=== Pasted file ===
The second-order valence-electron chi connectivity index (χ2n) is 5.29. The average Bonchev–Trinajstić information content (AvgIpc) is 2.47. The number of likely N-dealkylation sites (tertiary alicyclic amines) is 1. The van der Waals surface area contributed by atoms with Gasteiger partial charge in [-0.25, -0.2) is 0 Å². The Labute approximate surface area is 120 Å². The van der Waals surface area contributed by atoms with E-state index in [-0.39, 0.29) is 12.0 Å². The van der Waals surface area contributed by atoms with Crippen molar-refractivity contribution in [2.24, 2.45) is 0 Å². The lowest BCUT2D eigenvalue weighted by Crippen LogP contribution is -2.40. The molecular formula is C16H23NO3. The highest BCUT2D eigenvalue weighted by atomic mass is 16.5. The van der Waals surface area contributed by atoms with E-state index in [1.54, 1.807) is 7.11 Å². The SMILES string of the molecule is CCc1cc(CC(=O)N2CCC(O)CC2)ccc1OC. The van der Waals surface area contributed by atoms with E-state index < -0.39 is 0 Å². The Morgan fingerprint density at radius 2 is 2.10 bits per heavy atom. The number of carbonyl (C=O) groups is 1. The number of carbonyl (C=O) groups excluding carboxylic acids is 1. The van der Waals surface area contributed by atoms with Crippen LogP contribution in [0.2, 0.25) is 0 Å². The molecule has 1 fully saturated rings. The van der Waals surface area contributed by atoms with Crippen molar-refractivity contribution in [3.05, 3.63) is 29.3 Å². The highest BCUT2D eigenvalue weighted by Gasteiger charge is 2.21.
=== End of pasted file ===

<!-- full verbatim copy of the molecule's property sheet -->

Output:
The second-order valence-electron chi connectivity index (χ2n) is 5.29. The average Bonchev–Trinajstić information content (AvgIpc) is 2.47. The number of likely N-dealkylation sites (tertiary alicyclic amines) is 1. The van der Waals surface area contributed by atoms with Gasteiger partial charge in [-0.25, -0.2) is 0 Å². The Labute approximate surface area is 120 Å². The van der Waals surface area contributed by atoms with E-state index in [-0.39, 0.29) is 12.0 Å². The van der Waals surface area contributed by atoms with Crippen molar-refractivity contribution in [2.24, 2.45) is 0 Å². The lowest BCUT2D eigenvalue weighted by Crippen LogP contribution is -2.40. The molecular formula is C16H23NO3. The highest BCUT2D eigenvalue weighted by atomic mass is 16.5. The van der Waals surface area contributed by atoms with E-state index in [1.54, 1.807) is 7.11 Å². The SMILES string of the molecule is CCc1cc(CC(=O)N2CCC(O)CC2)ccc1OC. The van der Waals surface area contributed by atoms with E-state index < -0.39 is 0 Å². The Morgan fingerprint density at radius 2 is 2.10 bits per heavy atom. The number of carbonyl (C=O) groups is 1. The number of carbonyl (C=O) groups excluding carboxylic acids is 1. The van der Waals surface area contributed by atoms with Crippen LogP contribution in [0.2, 0.25) is 0 Å². The molecule has 1 fully saturated rings. The van der Waals surface area contributed by atoms with Crippen molar-refractivity contribution in [3.05, 3.63) is 29.3 Å². The highest BCUT2D eigenvalue weighted by Gasteiger charge is 2.21.